George Bellows (1882–1925) was regarded as one of America's greatest artists when he died, at the age of 42, from a ruptured appendix. His early fame rested on his powerful depictions of boxing matches and gritty scenes of New York City's tenement life, but he also painted cityscapes, seascapes, war scenes, and portraits, and made illustrations and lithographs that addressed many of the social, political, and cultural issues of the day. Opening November 15 at The Metropolitan Museum of Art and featuring some 120 works from his extensive oeuvre, the landmark loan exhibition George Bellows is the first comprehensive retrospective of the artist's career since 1966. It invites the viewer to experience the dynamic and challenging decades of the early 20th century through the eyes of a brilliant observer. Bellows had close ties to the Metropolitan Museum. He was inspired by paintings in its collection, to which one of his own was added in 1911--when he was only 29 years old--and his first retrospective was the Met's 1925 memorial exhibition.
The exhibition is made possible by The Peter Jay Sharp Foundation.
The exhibition was organized by the National Gallery of Art, Washington, in association with The Metropolitan Museum of Art, New York, and the Royal Academy of Arts, London.
Born and raised in Columbus, Ohio, George Bellows attended Ohio State University, where his athletic talents suggested that he might become a professional baseball player and his illustrations for the student yearbook hinted at an artistic calling. In 1904, before graduating, he moved to New York City to study art with Robert Henri, one of America's most influential teachers in the period. Bellows would become the leading young member of the Ashcan School artists, all of whom Henri inspired. The Ashcan artists aimed to chronicle the realities of daily life, and Bellows was the boldest and most versatile among them in his choice of subjects, palettes, and techniques. Bellows never traveled abroad, but learned the lessons of European masters-such as El Greco, Francisco de Goya, Édouard Manet, and others who nourished Ashcan realism-by studying their works in museums, including the Metropolitan.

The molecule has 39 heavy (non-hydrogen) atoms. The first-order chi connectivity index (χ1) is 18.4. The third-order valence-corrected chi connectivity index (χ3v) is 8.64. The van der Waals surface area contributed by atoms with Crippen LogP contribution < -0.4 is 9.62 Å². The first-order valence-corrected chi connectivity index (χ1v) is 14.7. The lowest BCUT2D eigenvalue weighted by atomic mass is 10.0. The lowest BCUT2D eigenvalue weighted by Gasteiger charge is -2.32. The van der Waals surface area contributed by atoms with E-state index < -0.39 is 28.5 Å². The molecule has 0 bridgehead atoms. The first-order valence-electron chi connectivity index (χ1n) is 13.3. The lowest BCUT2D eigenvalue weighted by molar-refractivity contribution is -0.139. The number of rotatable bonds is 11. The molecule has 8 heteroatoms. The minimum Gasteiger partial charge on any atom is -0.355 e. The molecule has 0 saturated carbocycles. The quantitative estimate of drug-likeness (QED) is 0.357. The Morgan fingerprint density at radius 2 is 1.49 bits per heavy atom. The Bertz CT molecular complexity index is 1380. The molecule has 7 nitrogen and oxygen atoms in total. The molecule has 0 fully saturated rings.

When, in 1911, the Metropolitan acquired his canvas Up the Hudson (1908) as its first Ashcan painting, Bellows became one of the youngest artists to be represented in the Museum's collection. His candid portrayals of New York City, Maine's rugged coast, boxers in the ring, the atrocities of World War I, friends and family members, and other distinctive themes are among the triumphs of early 20th-century art.
The exhibition will be organized thematically, within a chronological framework:
New York, 1905–1908; Boxers and Portraits, 1907–1909; Penn Station and the Hudson River, 1907–1909; Work and Leisure, 1910–16; The Sea, 1911–17; Bellows's Process, 1912–16; The War, 1918; Bellows's Process, 1916–23; Family and Friends, 1914–19; and Late Works,
Nearly a third of the exhibition is devoted to scenes of New York City. After painting several scenes of tenement kids enjoying themselves along the banks of Manhattan's East River, Bellows turned to a popular destination for diverse crowds seeking relief from the summer's heat on their day off from work. His Beach at Coney Island (1908, private collection) signals the relaxEd Moral codes associated with this locale on Brooklyn's south shore. One leading critic described Bellows's teeming view as "a distinctly vulgar scene," not least because of the amorous couple shown embracing in the foreground.
New York (1911, National Gallery of Art), one of Bellows's few depictions of the heart of the city rather than its edges, captures the tumult of a busy intersection in winter. Looming skyscrapers obliterate all but a tiny patch of sky. Pedestrians of every social class scurry along the sidewalks. Horse-drawn carriages, delivery carts, and trolleys pack the streets. Men with shovels work to remove any trace of the recently fallen snow.
Bellows maintained a lifelong interest in sports, and his many depictions of boxers in the ring are his most familiar and iconic works. Stag at Sharkey's (1909, Cleveland Museum of Art) depicts a prize fight at Tom Sharkey's Athletic Club, a popular bar that was located directly across Broadway from Bellows's studio at 66th Street. Because public prizefighting was illegal in New York at the time, club "members" could buy their way in each evening for a few dollars. The artist's low vantage point places the viewer almost at ringside.
The Hudson River and adjacent Riverside Park often inspired Bellows. For Rain on the River (1908, Museum of Art, Rhode Island School of Design), the artist positioned himself on a rocky overlook and showed the river below shrouded in mist. A pedestrian navigates a flooded footpath, and smoke billows around a train that is pulling into a shed. Bellows's contemporaries, who were accustomed to the light and sunny urban views favored by the American Impressionists, would have been startled by this gritty urban subject.